One of my course readers for this semester costs $135. Last year it was $40. I’m not sure if few things surprise me, or if I attempt to act like few things surprise me, or if this particular incident isn’t surprising because it’s been hinted at and mentioned in classes before. Whatever the … conundrum, course readers are seemingly about to become as expensive as textbooks.
You may remember a small photocopy centre that was, hmm … near the Bata Show Museum, I believe. I’m sure many of us can recall purchasing course readers from there: ah, yes, $50 made us cringe then – back in those simpler days (tissue). Remember? Yeah, it’s gone. This happened. U of T has entered into an agreement with Access Copyright, a, shock and awe, copyright licensing agency. This agency, as the Varsity article states, obtained a Federal court order to seize all materials at Quality Control, the photocopy place mentioned above. (The name of the shop is … kind of ironic.)
Now professors, and other U of T instructors, have to go through “legitimate means” when compiling materials and having course readers made. Licensing fees come into play, and they are apparently quite high. Hence, the price increase in course readers.
With the power of Google, I found a document entitled “Copyright FAQs for University of Toronto Instructors”. Expecting violently-huge words and faculty-jargon, I thought I could base a whole post of translating the document for you. Alas, it is not in faculty-jargon; its fairly easy to read. Regardless, here’s a bit – or a lot – of it. But, y’know, give it a read anyway. It gives a clear picture of the headaches various professors will be going through in compiling readers in the future; perhaps we can sympathize with them, for once.
The opening paragraph translates as:
“There is not a lot of leeway in making copies of things, even for school. It is very easy to break the rules. We’ve tried to get you some leeway, but there’s still not a lot.”
Without permission, U of T instructors can copy:
an entire newspaper article
an entire short story
an article from book
an entire “single item” of print music from a book
entire entry from reference material (e.g., the dictionary)
entire reproduction of an artistic work from a book
entire chapter of a book that is 20% or less than the entire length of said book
10% of any written copyrighted word
(“Copyright FAQs”, 1)
We’re also involved in licensing agreements with online publishers.
In some of these cases, the University is allowed to reproduce copies of materials for course packs, or for in-class … stuff. It seems here conditions vary, so you would have to check with the individual agreements. Not you, the students. The professors. Yeah.
Without permission, we’re also allowed to:
make manual reproductions of a work on things like dry-erase boards, flip charts, etc.
make copies of works to be used “to project an image of that copy”, e.g., with an overhead projector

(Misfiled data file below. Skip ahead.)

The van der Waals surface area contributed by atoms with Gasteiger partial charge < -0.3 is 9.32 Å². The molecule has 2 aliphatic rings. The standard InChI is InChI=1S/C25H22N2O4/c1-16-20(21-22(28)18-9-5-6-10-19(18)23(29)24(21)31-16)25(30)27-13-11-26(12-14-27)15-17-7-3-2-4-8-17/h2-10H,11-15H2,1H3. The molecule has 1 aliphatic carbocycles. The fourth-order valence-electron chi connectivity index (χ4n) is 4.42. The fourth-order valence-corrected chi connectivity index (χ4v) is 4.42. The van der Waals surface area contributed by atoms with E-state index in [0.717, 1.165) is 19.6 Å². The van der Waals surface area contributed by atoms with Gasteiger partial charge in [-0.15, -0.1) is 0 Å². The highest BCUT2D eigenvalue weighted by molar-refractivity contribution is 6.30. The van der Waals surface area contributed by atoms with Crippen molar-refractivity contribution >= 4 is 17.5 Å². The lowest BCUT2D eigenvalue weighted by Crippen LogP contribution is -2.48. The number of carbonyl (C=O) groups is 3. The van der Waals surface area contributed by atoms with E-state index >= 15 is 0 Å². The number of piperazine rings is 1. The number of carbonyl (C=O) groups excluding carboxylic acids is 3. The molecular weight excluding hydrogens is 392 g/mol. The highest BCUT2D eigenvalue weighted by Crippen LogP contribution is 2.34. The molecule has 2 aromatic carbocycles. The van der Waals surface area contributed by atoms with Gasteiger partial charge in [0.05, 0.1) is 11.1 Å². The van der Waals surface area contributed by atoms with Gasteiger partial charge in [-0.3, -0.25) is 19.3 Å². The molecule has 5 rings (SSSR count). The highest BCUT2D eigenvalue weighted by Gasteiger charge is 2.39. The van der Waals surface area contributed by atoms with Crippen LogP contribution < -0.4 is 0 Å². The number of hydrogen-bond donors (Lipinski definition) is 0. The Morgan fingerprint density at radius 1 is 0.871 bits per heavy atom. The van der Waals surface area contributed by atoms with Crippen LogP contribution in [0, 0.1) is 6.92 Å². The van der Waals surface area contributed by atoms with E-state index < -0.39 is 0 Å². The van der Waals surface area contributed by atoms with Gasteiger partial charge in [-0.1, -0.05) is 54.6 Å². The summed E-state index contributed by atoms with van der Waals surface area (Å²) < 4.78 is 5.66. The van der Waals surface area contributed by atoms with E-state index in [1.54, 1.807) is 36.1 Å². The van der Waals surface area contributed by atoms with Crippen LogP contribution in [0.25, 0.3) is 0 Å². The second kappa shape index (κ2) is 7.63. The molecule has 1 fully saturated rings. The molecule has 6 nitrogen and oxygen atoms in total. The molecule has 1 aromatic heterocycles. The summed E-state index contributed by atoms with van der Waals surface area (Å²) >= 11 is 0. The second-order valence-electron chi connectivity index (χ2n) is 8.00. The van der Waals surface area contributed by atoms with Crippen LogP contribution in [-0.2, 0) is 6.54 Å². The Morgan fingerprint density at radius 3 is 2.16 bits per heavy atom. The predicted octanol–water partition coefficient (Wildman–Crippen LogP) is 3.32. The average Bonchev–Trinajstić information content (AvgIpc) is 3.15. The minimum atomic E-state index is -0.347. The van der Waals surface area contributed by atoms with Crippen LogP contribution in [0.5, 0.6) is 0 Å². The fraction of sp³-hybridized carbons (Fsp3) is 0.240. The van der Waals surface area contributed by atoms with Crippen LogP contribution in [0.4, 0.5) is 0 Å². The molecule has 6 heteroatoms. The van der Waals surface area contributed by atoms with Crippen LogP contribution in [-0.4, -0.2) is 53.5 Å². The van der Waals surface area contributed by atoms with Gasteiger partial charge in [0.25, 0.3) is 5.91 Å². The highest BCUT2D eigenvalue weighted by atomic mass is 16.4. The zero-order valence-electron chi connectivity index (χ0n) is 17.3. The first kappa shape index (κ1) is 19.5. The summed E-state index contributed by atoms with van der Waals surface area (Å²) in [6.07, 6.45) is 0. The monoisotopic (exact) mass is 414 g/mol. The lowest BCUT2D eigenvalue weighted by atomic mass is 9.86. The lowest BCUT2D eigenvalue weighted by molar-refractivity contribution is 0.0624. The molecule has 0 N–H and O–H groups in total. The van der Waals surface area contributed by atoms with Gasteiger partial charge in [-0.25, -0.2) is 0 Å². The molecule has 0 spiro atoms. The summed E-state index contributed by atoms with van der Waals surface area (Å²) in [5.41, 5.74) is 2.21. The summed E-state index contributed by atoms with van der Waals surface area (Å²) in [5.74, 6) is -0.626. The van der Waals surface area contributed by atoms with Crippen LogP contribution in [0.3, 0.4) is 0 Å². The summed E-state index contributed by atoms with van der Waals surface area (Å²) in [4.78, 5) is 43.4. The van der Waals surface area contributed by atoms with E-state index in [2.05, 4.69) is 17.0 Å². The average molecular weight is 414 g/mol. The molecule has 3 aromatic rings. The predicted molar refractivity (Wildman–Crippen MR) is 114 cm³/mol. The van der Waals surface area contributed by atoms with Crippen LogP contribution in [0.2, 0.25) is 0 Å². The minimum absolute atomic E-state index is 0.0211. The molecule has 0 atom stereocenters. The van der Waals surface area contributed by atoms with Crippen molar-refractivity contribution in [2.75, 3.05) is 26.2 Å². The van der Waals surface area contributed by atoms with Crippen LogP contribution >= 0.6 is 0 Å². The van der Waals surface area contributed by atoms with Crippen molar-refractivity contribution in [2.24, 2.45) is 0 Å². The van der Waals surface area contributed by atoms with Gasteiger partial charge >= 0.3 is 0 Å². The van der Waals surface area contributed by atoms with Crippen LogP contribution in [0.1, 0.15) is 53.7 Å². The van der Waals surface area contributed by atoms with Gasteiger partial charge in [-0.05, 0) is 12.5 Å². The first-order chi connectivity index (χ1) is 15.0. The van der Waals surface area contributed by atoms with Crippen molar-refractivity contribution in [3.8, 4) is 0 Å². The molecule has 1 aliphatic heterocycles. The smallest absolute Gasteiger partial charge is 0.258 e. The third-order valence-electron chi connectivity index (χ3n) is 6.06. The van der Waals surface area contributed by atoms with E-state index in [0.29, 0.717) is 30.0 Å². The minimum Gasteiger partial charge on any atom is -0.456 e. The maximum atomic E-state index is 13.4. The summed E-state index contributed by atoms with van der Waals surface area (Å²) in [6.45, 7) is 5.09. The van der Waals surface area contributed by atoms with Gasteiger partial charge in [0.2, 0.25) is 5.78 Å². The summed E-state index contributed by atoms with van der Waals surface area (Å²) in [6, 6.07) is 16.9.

make copies for the purposes of tests or exams
“reproduce, translate or perform a work” in public on campus (or, “the premises of the University”)
communicate a work by “telecommunications” to the rest of the University
(“Copyright FAQs”, 1)
These rules only apply if the work is being used for educational or training purposes; if whatever you are doing with it happens on campus, or in a place “controlled” by the University; and if you can’t buy the work in a format appropriate for whatever you are doing.
If students are charged for the cost of course materials, instructors gain more leeway. They can then photocopy up to 15%, rather than 10%, of a published work. (“Copyright FAQs”, 2)
The Copyright FAQ goes on to outline what instructors can do with internet and audio/visual materials, from playing music in class to showing clips from television.
For example, some “current events programs” can be copied and “performed” (I guess that means played) in public without payment to whoever owns it, depending on “certain timing, marking and record-keeping requirements”. Under the Copyright Act (Bill C-42, or … something C-42), we can make copies of news and news commentary programs, excluding documentaries. These can be shown in class whenever one feels like it – for a year. As long as it’s to an audience of mostly U of T students. And if it’s shown on campus. And if it’s for educational or training purposes.
After a year you have to DESTROY THE COPY* or arrange royalty payment, along with more complicated regulations to follow with the Media Commons. (“Copyright FAQs”, 3)
Lastly, there are more rules one must adhere to with reference to research. Basically: cite everything.**
The word “normal” is a strange one. I personally don’t believe anything is truly “normal,” but I once used it to describe being able to live my life not in a bomb shelter rocking back and forth, muttering to myself. I was then challenged for using the word “normal.” Or, perhaps, it was in response to a challenge. Whatever – a lot of things we call normal are really just “normalized.” My four-year-old cousin used to point to anything he wanted and say, “I wan buy dat.” Because, in his universe, you buy things. In our way of life, at this juncture in humanity’s trajectory, we buy things, we copyright things, we sell things, anything else is: OMG COMMUNISM***. Or, rather, “bad and/or unthinkable.”
“But, Liesl! What does that have to do with copyright?! WIBB are you talking about? How long of a tangent -“.
Last year, Richard Stallman gave a lecture on campus that was all about free software, copyright, how copyright fits into how humans operate/have operated, and what copyright means for us…
But I’m at 1120 words, so that part of this Copyright Saga of sorts will continue next week, children!
*(shakes a menacing fist)
**“Copyright FAQs for University of Toronto Instructors.” Centre for Teaching Support and Innovation. 1-5. PDF file.
*** Please do not try and deduce my position on Communism from this sentence. DISCLAIMERRRR